2. Learning objectives:
• Define level of consciousness alteration
• Differentiate between level of consciousness
• Identify the pathophysiology of altered level of
• Identify the clinical manifestation and
complication of patient with altered level of
• Describe the multiple needs of the patient
with altered level of consciousness
• Use the nursing process as a framework for
care of the patient with altered level of
• altered level of consciousness is defined
as a condition of being less responsive to
and aware of environmental stimuli.
• LOC is gauged on a continuum with a
normal state of alertness and full cognition
(consciousness) on one end and coma on
the other end.
4. Altered level of consciousness
• Alert or conscious: attends to the
environment, responds appropriately to
commands and questions with minimal
• Confused: disoriented to surroundings,
may have impaired judgment, may
need cues to respond to commands
• Lethargic: drowsy, needs gentle verbal
or touch stimulation to initiate response
• Obtunded: responds slowly to external
stimulation, needs repeated stimulation to
maintain attention and response to the
• Stuporous: responds only minimally with
vigorous stimulation, may only moan as a verbal
• Comatose: no observable response to any
• Systemic metabolic derangement: hypoglycaemia,
diabetic ketoacidosis, hyperglycaemic nonketotic
hyperosmolar state, uraemia, hepatic
encephalopathy, hyponatremia, myxedema
• Hypoxic encephalopathies: sever congestive heart
failure, chronic obstructive pulmonary disease,
sever anaemia, prolonged hypertension
• Toxicity: heavy metals, carbon monoxide,
drug(opiates, barbiturates and alcohol)
• Extremes of body temperature: heat stroke,
• Altered level of consciousness is a
symptom of a multiple pathophysiologic
causes such as:
• Neurologic: head injury, stroke
• Toxicologic: drug overdose, alcohol
• Metabolic: hepatic failure, renal failure,
• The underlying causes of neurologic
dysfunction are disruption in the cells of
the nervous system, neurotransmitters, or
1. Cellular brain edema or disrupting chemical
transmission at receptor site, result in faulty
impulse transmission and impeding
communication within the brain or from the
brain to other body parts
2. Brain trauma, brain edema, tumor pressure,
increase or decrease blood or cerebrospinal
fluid result in disruption in anatomic
structure of the brain and faulty impulse
transmission and impeding communication
within the brain or from the brain to other
10. Clinical manifestations
• As the patient’s state of alertness and
consciousness decreases, there will be
changes in the pupillary response, eye
opening response, verbal response, and
• Initial changes may be reflected by subtle
behavioral changes such as restlessness or
increased anxiety,with time,there will be
decrease wakefulness, decrease attention to
environment, confusion, disorientation,
agitation, poor memory, decrease ability to
carry out activities of daily living, decrease
mobility, incontinence, hallucination, and
• The pupils, normally round and quickly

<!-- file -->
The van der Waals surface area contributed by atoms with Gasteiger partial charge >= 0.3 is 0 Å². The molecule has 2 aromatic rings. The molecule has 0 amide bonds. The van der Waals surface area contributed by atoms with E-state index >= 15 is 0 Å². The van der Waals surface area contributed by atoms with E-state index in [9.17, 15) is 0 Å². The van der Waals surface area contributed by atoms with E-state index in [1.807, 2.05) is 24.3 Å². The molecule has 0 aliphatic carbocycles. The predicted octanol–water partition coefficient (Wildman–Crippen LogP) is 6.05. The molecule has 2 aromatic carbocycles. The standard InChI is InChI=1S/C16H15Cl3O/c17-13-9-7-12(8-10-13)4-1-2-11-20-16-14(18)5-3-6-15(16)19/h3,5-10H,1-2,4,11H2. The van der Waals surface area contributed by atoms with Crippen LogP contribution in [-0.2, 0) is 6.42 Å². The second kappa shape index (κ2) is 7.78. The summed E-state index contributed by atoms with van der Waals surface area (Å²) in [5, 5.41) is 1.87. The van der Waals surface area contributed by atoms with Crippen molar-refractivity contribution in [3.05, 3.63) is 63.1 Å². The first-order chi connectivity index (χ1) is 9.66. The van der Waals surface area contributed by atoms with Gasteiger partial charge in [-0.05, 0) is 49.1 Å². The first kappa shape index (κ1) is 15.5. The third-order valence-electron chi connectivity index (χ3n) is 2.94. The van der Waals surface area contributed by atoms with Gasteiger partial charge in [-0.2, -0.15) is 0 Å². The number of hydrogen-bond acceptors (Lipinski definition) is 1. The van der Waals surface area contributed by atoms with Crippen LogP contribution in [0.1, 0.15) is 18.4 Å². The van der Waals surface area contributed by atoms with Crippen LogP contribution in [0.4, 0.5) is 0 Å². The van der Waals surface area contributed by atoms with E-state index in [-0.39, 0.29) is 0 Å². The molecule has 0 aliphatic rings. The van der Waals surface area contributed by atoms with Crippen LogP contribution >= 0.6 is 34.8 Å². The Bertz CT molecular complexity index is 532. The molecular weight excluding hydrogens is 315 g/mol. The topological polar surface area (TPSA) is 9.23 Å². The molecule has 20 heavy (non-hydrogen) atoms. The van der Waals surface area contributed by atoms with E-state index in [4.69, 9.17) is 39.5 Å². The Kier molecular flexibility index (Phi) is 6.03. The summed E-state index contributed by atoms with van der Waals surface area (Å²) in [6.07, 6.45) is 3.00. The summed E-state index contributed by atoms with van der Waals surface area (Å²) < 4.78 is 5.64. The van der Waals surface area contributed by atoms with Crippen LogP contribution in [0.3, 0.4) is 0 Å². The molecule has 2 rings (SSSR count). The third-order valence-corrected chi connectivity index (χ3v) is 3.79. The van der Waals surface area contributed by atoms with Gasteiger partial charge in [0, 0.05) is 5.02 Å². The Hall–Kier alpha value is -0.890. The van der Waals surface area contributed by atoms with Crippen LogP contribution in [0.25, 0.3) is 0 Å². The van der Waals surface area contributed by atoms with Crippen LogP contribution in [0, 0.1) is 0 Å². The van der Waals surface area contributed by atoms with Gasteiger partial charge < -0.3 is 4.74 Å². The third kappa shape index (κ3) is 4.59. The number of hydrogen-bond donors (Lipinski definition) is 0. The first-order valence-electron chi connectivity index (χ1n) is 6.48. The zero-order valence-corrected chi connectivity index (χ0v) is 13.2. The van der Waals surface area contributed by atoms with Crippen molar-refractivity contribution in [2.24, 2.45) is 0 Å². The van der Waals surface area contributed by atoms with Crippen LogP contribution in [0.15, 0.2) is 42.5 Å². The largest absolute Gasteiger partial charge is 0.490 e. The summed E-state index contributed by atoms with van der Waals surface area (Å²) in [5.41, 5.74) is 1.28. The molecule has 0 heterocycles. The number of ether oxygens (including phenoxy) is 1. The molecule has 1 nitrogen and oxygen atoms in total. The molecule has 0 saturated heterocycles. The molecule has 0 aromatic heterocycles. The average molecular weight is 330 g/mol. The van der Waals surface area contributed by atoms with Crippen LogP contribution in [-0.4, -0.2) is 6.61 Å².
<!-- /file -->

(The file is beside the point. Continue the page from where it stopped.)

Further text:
reactive to light, become sluggish
(response is slower); as the patient
becomes comatose, the pupils become
fixed (no response to light).
• The patient in a coma does not open the
eyes, respond verbally, or move the
12. Assessment and Diagnostic Findings
• Neurological examination, which includes an
evaluation of mental status, cranial nerve
function, cerebellar function (balance and
coordination), reflexes, and motor and
• Glasgow Coma Scale is used: eye opening,
verbal response, and motor response
The Glasgow Coma Scale is a tool for
assessing a patient’s response to stimuli.
Scores range from 3 (deep coma) to 15
13. Glasgow Coma Scale
Eye opening response Spontaneous 4
To voice 3
To pain 2
Best verbal response Oriented 5
Inappropriate words 3
Incomprehensible sounds 2
Best motor response Obeys command 6
Localizes pain 5
Total 3 to 15
14. Procedures used to identify the cause
of unconsciousness include
• Computed tomography
• Magnetic resonance imaging
• Positron emission tomography
15. Laboratory tests include
• Blood glucose
• Serum ammonia
• Blood urea nitrogen
• Calcium level
• Partial thromboplastin and prothrombin
17. Medical management
• Obtain and maintain a patent airway.
• Intubation, or a tracheostomy may be
• Mechanical ventilator is used to
maintain adequate oxygenation.
• The circulatory status (blood
pressure, heart rate) is monitored to
ensure adequate perfusion to the
body and brain.
• An intravenous catheter is inserted
to provide access for fluids
• intravenous medications.
• Nutritional support, using either a
feeding tube or a gastrostomy tube
• Determine and treat the underlying
causes of altered LOC.
• Pharmacological management of
complications and strategies to
• Level of responsiveness or consciousness
• Verbal response.
• Patient’s orientation to time, person, and
place, the patient is asked to identify the day,
date, or season of the year and to identify
where he or she is or to identify the clinicians,
family members, or visitors present.
• Assess alertness by the patient’s ability to